Drug Users, Hospitals Struggle Amid Increasingly Complex Blends, Research Finds
By Liam Farrell
Two-thirds of patients in a recent study conducted by UMD’s Center for Substance Abuse Research tested positive for multiple substances, with some having as many as six.
Since the start of his drug research career in the 1970s, Eric Wish, director of UMD’s Center for Substance Abuse Research (CESAR), has gotten used to seeing differences between the substances a person reports taking and what tests find in their system.
In recent years, he said, this gap occurs more frequently, and the reason for it has drastically changed: “They were lying back then. Now, it’s because they just don’t know.”
CESAR is at the forefront of testing and research into what Wish said is an increasing problem: Drug users are taking complex, synthetic substances, and they and public health agencies often don’t know the ingredients.
Last month, the center published research from a study of two hospital emergency departments in Maryland that found that one-quarter to one-half of urine tests of drug users tested positive for a psychoactive substance like fentanyl or PCP, and two-thirds of patients tested positive for multiple substances, with some having as many as six.
The results were a surprise, as the study at the University of Maryland Medical Center Midtown Campus in Baltimore, and the University of Maryland Prince George’s Hospital Center in Cheverly was launched because physicians were dealing with a spike in overdoses and deaths suspected to be related to synthetic cannabinoids, which are designed to mimic marijuana.
“We had cases where the doctors thought so, the patient thought so, but urinalysis showed no use of synthetic cannabinoids,” says Dr. Bradford Schwartz, an emergency physician at the University of Maryland Prince George’s Hospital Center and an adjunct assistant professor of emergency medicine at the University of Maryland School of Medicine.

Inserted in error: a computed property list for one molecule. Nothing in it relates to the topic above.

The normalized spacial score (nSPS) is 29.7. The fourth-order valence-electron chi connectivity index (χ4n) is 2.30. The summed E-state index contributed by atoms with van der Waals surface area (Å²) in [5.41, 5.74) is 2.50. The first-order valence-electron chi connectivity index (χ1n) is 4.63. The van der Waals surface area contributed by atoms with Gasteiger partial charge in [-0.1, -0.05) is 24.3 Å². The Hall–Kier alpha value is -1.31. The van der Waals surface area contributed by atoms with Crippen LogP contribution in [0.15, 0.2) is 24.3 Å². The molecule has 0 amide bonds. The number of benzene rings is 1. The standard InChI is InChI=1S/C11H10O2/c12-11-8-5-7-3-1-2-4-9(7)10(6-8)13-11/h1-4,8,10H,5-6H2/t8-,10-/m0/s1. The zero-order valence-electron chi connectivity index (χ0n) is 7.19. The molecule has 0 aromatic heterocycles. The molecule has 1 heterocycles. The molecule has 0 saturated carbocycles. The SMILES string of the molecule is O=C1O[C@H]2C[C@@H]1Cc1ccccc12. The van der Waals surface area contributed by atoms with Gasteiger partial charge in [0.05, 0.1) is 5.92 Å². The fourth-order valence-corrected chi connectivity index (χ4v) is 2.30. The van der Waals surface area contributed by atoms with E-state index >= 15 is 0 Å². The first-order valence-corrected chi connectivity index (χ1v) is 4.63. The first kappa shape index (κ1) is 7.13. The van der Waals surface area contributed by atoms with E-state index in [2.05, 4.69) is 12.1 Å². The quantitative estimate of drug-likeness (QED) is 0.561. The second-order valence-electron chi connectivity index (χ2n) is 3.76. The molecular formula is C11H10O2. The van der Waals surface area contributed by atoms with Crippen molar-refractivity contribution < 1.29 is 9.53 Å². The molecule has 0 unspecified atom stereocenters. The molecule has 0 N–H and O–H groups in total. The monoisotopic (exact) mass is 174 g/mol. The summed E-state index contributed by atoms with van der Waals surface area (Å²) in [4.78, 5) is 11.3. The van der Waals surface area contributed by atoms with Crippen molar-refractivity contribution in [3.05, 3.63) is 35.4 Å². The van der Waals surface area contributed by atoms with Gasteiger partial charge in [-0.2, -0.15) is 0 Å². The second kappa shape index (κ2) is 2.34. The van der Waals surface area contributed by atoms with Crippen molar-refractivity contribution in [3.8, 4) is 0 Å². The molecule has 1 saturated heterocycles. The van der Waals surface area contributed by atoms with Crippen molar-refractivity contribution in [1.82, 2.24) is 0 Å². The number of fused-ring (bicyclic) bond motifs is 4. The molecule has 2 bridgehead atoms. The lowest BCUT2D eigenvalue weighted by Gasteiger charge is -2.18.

Over the past year, CESAR has also been conducting a pilot study to flesh out that picture. Through the new Drug Outbreak Testing Service (DOTS), public health organizations can submit up to 20 urine specimens and at no cost have them tested for 240 drugs—a substantial upgrade for groups that often lack state-of-the-art testing. In one report from June, DOTS tested 20 urine samples from the Seattle/King County, Wash., area of people who had died from opioid overdoses, but found 15 also had methamphetamines, 14 had fentanyl or related compounds, 12 had morphine, codeine or heroin and 11 had cocaine.
The concern, Wish said, is illustrated by how the public policy response to the rise in opioids has focused mainly on expanding the availability of treatments such as Narcan, which is designed to rapidly reverse opioid overdose. If a person has a history of multiple drug use, he said, the treatment must address all of them.
“We demonize a drug, and then we want a quick fix. It’s such a more complicated problem,” he said. “Treat the person, not the drug.”
Sara Gavin contributed to this article.
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